Key changes likely in Civil Services exam
The Civil Services examination that selects the top bureaucrats in the country is likely to see major changes that include reduction of upper age limit and removal of an optional paper in the mains, to ensure a level-playing field for all the aspirants.
The recommendations were made by the Baswan Committee, which is yet to be made public. However, sources said it has been forwarded to the Department of Personnel for taking a final decision on the same and its consequent implementation. It is widely believed in the official circles that the above two key recommendations may be accepted.
The suggestion to remove the optional paper is being considered a major reform for which the Baswan Committee depended on the feedback from aspirants, who overwhelmingly supported it when the committee sought their responses online.Most aspirants feel it would be a game-changer as there is a huge difference in the award of marks in the optional, while some subjects have innate advantages. “The availability of coaching and study material and the scheme of awarding marks make some subjects more popular,” agrees Vikas, an aspirant.
The trainers of Civil Services’ aspirants feel the removal of optionals may work to the advantage of urban youngsters since it would test their general knowledge and would be on other governance-related subjects like public administration and law.
The languages that are quite popular for scoring high, may lose relevance now, feels Gopala Krishna, director of Brain Tree. He says literature and popular optional subjects would lose relevance too.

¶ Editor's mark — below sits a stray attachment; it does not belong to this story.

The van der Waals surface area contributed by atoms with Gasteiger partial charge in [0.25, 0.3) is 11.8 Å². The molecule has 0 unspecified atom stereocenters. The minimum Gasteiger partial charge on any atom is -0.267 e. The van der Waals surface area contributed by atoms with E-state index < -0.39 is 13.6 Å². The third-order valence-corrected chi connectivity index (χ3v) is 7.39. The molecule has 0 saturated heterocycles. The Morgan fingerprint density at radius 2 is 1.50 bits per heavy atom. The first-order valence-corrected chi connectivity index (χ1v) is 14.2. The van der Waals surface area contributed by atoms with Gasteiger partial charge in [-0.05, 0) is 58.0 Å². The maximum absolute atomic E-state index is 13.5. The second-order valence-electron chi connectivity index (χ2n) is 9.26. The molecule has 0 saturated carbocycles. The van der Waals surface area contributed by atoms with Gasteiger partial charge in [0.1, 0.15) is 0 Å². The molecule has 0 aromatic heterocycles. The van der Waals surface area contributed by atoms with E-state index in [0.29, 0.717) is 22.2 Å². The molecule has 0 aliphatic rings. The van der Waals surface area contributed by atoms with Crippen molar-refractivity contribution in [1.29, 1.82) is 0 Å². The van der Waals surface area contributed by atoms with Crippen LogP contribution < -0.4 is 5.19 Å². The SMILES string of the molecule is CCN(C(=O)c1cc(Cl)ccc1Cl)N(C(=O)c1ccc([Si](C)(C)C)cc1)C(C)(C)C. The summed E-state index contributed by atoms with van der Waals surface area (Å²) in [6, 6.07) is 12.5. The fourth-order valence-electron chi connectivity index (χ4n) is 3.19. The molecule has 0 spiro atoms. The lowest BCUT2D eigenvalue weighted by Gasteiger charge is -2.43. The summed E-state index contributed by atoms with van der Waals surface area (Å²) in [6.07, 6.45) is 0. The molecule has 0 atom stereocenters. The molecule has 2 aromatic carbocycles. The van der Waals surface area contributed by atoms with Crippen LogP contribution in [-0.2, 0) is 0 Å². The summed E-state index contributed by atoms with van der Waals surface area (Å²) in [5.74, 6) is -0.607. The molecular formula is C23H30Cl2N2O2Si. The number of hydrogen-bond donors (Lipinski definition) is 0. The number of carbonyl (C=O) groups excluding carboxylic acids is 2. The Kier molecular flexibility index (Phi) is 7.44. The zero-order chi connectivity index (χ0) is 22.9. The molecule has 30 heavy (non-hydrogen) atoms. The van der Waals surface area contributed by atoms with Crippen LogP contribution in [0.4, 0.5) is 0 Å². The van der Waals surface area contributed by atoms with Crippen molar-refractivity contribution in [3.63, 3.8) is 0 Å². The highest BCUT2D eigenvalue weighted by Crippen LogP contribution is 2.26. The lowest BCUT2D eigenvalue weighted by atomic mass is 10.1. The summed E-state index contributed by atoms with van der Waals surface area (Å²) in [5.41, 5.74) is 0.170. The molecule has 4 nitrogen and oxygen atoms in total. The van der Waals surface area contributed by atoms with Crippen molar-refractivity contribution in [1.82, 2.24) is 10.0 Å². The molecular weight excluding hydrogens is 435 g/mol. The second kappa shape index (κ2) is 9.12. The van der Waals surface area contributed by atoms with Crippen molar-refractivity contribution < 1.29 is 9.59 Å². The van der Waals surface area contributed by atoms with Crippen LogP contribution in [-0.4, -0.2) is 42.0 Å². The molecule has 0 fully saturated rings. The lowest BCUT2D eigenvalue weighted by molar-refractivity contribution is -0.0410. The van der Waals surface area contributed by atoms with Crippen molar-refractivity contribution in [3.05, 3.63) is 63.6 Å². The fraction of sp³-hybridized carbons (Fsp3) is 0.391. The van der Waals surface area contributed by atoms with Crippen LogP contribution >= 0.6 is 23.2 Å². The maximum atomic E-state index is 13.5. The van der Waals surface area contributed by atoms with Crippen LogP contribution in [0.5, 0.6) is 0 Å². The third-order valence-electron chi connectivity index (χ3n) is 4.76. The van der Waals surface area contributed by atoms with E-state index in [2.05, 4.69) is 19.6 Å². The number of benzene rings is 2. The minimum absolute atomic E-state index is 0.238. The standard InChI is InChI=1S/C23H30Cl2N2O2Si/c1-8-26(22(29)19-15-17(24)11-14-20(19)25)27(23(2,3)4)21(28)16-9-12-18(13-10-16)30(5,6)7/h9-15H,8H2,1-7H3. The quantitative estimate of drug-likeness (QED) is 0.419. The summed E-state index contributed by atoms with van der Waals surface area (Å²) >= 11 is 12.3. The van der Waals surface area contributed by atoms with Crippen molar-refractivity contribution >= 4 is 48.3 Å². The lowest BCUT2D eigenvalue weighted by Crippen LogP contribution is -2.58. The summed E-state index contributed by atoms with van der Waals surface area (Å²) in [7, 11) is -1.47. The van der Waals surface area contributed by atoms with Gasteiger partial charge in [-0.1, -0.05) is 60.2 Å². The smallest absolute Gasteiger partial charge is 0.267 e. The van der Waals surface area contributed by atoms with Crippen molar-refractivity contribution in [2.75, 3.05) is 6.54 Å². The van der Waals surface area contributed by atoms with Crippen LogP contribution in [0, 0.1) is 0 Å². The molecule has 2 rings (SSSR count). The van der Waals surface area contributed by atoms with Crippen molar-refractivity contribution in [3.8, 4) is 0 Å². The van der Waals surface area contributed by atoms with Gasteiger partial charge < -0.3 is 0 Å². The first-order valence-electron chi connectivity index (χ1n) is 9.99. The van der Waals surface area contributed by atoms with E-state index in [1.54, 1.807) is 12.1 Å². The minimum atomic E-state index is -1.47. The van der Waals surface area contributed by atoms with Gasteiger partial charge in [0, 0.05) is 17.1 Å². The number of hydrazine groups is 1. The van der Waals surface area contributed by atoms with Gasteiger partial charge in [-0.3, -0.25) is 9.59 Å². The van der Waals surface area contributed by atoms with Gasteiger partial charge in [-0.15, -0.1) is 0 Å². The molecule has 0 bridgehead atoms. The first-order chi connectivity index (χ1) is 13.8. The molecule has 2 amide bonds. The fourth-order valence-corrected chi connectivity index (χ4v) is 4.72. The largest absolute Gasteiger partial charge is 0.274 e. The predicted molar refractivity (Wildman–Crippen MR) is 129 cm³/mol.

On the positive side, however, it would provide a level-playing field for all the aspirants since the cross-domain movement would reduce drastically. In fact, the Alagh Committee report in 2000 also suggested the same. It recommended that the optional subject be removed from the mains while continuing the same in prelims. It also suggested that the Civil Services Aptitude Test (CSAT) be introduced.
At last, the CSAT was introduced after the Khanna Committee report recommended the same in 2010. However, it was made just a qualifying exam after an uproar that urban aspirants and those educated in English medium had an edge in the CSAT.
The upper age limit has always been based on political expedience than the technical considerations. For many years, the upper age limit was 30 years for general category candidates, 33 years for OBCs and 35 years for SC and ST candidates. This was increased to 32, 35 and 37 respectively with additional attempts in 2014 by the then UPA government after an uproar over CSAT.
“The government is expected to affect the reduction only after extending a sufficient window to the existing aspirants. Changes in the pattern can be affected by the UPSC any time without any advance notice and may be given along with the notification,” says Mr Gopala Krishna.
This article was originally published in The Hindu